Auditable volumetrics for fast and effective evaluation of hydrocarbon resources Within the newest release 2018.2, GeoTeric is enhancing the exploration workflow by introducing a ‘Volumetrics’ tool which allows calculation of oil and gas resource estimates at any point during horizon interpretation ...
Tracking and Fill Modes
GeoTeric’s Adaptive Horizons have a variety of tracking and fill modes to allow the interpreter to extract a horizons surface in a fast and accurate way, while being cognitively intuitive. GeoTeric’s tracking modes are interactive as all the possible routes through the data are determined using Graph Theory, and can be previewed in both the 3D viewer and in the 2D Interpretation window. The Fill modes can be easily chosen in the Base Map window or in the 3D window if tracking on a probe.
As part of the Cognitive Interpretation workflow, GeoTeric’s new Adaptive Horizons use Regional Structural Awareness to create the fastest and most accurate 3D seismic interpretation. Any seismic, attribute or HSV colour blend volume can be used as a source for the Adaptive Horizons (which can be interpreted in both the 3D scene or using a 2D interpretation window), with different auto-track fill options ranging from Waveform, Amplitude, PDF and Graph Theory depending on the source data and objectives. A variety of tracking modes are also available: Full line, Piecewise and Manual, all with interactive previews due to the Regional Structural Awareness. More details on these and other options will be covered in the next blog post.
GeoTeric 2017.1 is our biggest release yet with lots of new functionality. 2017.1 launches our brand new unified seismic interpretation platform with the new Adaptive Horizons, harnessing the power of cognitive decision making.
The previous two blog posts looked at 'standard' frequency decomposition techniques which applied convolution of the trace with bandpass filters in a traditional manner. This post focuses on the High Definition Frequency Decomposition or HDFD.
This weeks blog post continues to look at frequency decomposition techniques available in GeoTeric. We previously looked at the Constant Bandwidth technique, we now look at another Standard Frequency Decomposition technique, the Constant Q.
The Standard Frequency Decomposition module uses bandpass filters to carry out decomposition with properties similar to either a Fast Fourier Transform (FFT) or to a Constant Wavelet Transform (CWT). Due to the nature of the waveform transformation between the frequency and time domains there is resulting uncertainty, as defined by uncertainty principle. Therefore, the different frequency decomposition methods show differences between the frequency resolution and temporal resolution with the two being traded off against each other.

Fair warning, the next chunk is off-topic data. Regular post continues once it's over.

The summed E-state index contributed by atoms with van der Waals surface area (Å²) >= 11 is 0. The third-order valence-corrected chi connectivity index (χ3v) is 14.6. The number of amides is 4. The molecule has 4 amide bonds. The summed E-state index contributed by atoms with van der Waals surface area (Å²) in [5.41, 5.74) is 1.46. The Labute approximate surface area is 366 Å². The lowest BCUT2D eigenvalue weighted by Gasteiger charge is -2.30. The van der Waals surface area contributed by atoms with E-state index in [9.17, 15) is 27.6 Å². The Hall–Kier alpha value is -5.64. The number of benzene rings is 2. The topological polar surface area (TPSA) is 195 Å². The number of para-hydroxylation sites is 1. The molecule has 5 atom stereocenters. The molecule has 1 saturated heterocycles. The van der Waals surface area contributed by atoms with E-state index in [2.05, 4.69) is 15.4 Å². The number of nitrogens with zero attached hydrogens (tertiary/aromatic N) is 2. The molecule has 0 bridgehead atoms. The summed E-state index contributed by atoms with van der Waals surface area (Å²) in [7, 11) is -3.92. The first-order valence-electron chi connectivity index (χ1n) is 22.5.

With the release of GeoTeric 2016.2.1, the user can now take advantage of the new Stratigraphic Slicing workflow. This workflow allows the user to rapidly create a series of stratigraphically conformant slices which can then be used to extract data from any of the volumes or colour blends available in their project. The Stratigraphic Slicing workflow consists of the following steps:
IFC+ offers the interpreter an advanced method of Seismic Facies classification in a rich multi-attribute environment. By utilizing the optimized blends, attributes and volumes created in GeoTeric, the IFC+ provides the optimal solution for translating the geology that you see in your data, into classified facies that can be embedded directly into the reservoir model.
GeoTeric’s Adaptive Geobodies changed the paradigm of geobody generation. The tool doesn’t rely on the standard threshold technique, where the user sets an opacity value in order to tell the software which attribute values to ignore.
Colour blending is one of the most powerful visualisation tools currently available to geoscientists. Through this one simple process, the user is able to concurrently view the information from three different volumes, allowing them to interpret their data with more confidence. While there are other methods of interrogating multiple volumes, none offer the same level of data density at one time and although interpretation can be done by moving between multiple volumes, it is far more difficult to notice subtle variations.